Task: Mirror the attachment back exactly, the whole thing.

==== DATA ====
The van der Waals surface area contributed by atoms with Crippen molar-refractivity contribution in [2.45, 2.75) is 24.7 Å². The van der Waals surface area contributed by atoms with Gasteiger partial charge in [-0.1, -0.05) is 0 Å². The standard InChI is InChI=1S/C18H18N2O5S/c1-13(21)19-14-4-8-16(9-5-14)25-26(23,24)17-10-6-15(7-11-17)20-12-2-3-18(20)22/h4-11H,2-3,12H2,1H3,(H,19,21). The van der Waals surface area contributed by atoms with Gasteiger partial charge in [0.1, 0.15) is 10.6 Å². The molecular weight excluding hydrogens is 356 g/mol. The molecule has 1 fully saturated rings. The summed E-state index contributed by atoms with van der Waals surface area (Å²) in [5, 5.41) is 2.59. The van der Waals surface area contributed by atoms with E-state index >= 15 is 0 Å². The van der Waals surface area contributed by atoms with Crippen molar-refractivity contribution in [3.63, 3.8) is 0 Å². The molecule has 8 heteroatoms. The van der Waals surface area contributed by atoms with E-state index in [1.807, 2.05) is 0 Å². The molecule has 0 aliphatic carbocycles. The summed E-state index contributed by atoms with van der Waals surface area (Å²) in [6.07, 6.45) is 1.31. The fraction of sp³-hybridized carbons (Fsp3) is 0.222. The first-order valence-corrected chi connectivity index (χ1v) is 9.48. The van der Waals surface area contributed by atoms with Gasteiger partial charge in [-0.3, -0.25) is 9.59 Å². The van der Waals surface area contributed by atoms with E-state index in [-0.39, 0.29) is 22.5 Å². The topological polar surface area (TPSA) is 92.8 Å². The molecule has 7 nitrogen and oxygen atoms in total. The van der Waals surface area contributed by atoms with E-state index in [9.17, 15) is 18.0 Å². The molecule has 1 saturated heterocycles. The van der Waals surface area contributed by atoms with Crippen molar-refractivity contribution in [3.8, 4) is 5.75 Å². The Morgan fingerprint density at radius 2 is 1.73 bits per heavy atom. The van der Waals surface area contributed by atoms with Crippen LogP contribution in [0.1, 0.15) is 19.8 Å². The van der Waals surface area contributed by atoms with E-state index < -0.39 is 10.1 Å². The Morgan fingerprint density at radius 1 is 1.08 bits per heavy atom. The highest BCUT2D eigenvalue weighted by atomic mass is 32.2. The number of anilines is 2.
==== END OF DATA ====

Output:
The van der Waals surface area contributed by atoms with Crippen molar-refractivity contribution in [2.45, 2.75) is 24.7 Å². The van der Waals surface area contributed by atoms with Gasteiger partial charge in [-0.1, -0.05) is 0 Å². The standard InChI is InChI=1S/C18H18N2O5S/c1-13(21)19-14-4-8-16(9-5-14)25-26(23,24)17-10-6-15(7-11-17)20-12-2-3-18(20)22/h4-11H,2-3,12H2,1H3,(H,19,21). The van der Waals surface area contributed by atoms with Gasteiger partial charge in [0.1, 0.15) is 10.6 Å². The molecular weight excluding hydrogens is 356 g/mol. The molecule has 1 fully saturated rings. The summed E-state index contributed by atoms with van der Waals surface area (Å²) in [5, 5.41) is 2.59. The van der Waals surface area contributed by atoms with E-state index >= 15 is 0 Å². The van der Waals surface area contributed by atoms with Crippen molar-refractivity contribution in [3.63, 3.8) is 0 Å². The molecule has 8 heteroatoms. The van der Waals surface area contributed by atoms with E-state index in [1.807, 2.05) is 0 Å². The molecule has 0 aliphatic carbocycles. The summed E-state index contributed by atoms with van der Waals surface area (Å²) in [6.07, 6.45) is 1.31. The fraction of sp³-hybridized carbons (Fsp3) is 0.222. The first-order valence-corrected chi connectivity index (χ1v) is 9.48. The van der Waals surface area contributed by atoms with Gasteiger partial charge in [-0.3, -0.25) is 9.59 Å². The van der Waals surface area contributed by atoms with E-state index in [-0.39, 0.29) is 22.5 Å². The topological polar surface area (TPSA) is 92.8 Å². The molecule has 7 nitrogen and oxygen atoms in total. The van der Waals surface area contributed by atoms with E-state index in [9.17, 15) is 18.0 Å². The molecule has 1 saturated heterocycles. The van der Waals surface area contributed by atoms with Crippen molar-refractivity contribution in [3.8, 4) is 5.75 Å². The Morgan fingerprint density at radius 2 is 1.73 bits per heavy atom. The van der Waals surface area contributed by atoms with Crippen LogP contribution in [0.1, 0.15) is 19.8 Å². The van der Waals surface area contributed by atoms with E-state index < -0.39 is 10.1 Å². The Morgan fingerprint density at radius 1 is 1.08 bits per heavy atom. The highest BCUT2D eigenvalue weighted by atomic mass is 32.2. The number of anilines is 2.